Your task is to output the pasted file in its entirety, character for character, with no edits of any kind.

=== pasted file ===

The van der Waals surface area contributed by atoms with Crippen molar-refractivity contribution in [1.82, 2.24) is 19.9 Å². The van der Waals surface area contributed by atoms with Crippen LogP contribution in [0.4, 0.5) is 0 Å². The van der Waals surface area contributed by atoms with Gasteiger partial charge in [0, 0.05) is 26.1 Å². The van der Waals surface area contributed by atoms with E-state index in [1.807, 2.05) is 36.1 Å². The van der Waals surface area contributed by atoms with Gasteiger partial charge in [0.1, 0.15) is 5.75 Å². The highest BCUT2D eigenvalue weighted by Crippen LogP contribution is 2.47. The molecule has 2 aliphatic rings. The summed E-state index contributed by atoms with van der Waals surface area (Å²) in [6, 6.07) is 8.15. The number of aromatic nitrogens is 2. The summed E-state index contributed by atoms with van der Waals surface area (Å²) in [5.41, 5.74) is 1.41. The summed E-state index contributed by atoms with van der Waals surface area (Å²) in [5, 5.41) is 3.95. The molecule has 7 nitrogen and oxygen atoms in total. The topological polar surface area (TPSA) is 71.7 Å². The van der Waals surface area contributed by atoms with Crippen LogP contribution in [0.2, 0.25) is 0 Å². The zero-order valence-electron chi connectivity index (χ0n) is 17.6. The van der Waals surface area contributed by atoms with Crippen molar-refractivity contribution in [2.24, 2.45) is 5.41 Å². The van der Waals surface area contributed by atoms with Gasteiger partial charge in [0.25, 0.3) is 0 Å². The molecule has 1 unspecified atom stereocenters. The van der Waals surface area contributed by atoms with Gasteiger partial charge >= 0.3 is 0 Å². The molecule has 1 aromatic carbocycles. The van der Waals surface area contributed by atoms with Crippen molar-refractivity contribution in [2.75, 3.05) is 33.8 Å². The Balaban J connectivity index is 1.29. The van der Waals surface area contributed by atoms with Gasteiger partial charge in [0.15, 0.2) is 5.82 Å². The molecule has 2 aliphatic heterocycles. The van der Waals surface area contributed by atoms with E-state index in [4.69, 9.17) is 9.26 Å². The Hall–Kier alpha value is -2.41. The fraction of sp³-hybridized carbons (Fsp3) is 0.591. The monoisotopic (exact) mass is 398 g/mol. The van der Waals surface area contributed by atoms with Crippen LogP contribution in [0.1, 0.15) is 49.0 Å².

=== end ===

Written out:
The van der Waals surface area contributed by atoms with Crippen molar-refractivity contribution in [1.82, 2.24) is 19.9 Å². The van der Waals surface area contributed by atoms with Crippen LogP contribution in [0.4, 0.5) is 0 Å². The van der Waals surface area contributed by atoms with Gasteiger partial charge in [0, 0.05) is 26.1 Å². The van der Waals surface area contributed by atoms with E-state index in [1.807, 2.05) is 36.1 Å². The van der Waals surface area contributed by atoms with Gasteiger partial charge in [0.1, 0.15) is 5.75 Å². The highest BCUT2D eigenvalue weighted by Crippen LogP contribution is 2.47. The molecule has 2 aliphatic rings. The summed E-state index contributed by atoms with van der Waals surface area (Å²) in [6, 6.07) is 8.15. The number of aromatic nitrogens is 2. The summed E-state index contributed by atoms with van der Waals surface area (Å²) in [5.41, 5.74) is 1.41. The summed E-state index contributed by atoms with van der Waals surface area (Å²) in [5, 5.41) is 3.95. The molecule has 7 nitrogen and oxygen atoms in total. The topological polar surface area (TPSA) is 71.7 Å². The van der Waals surface area contributed by atoms with Crippen LogP contribution in [0.2, 0.25) is 0 Å². The zero-order valence-electron chi connectivity index (χ0n) is 17.6. The van der Waals surface area contributed by atoms with Crippen molar-refractivity contribution in [2.24, 2.45) is 5.41 Å². The van der Waals surface area contributed by atoms with Gasteiger partial charge in [0.25, 0.3) is 0 Å². The molecule has 1 unspecified atom stereocenters. The van der Waals surface area contributed by atoms with Gasteiger partial charge >= 0.3 is 0 Å². The molecule has 1 aromatic carbocycles. The van der Waals surface area contributed by atoms with Crippen molar-refractivity contribution in [2.75, 3.05) is 33.8 Å². The Balaban J connectivity index is 1.29. The van der Waals surface area contributed by atoms with Gasteiger partial charge in [0.15, 0.2) is 5.82 Å². The molecule has 2 aliphatic heterocycles. The van der Waals surface area contributed by atoms with E-state index in [4.69, 9.17) is 9.26 Å². The Hall–Kier alpha value is -2.41. The fraction of sp³-hybridized carbons (Fsp3) is 0.591. The monoisotopic (exact) mass is 398 g/mol. The van der Waals surface area contributed by atoms with Crippen LogP contribution in [0.1, 0.15) is 49.0 Å².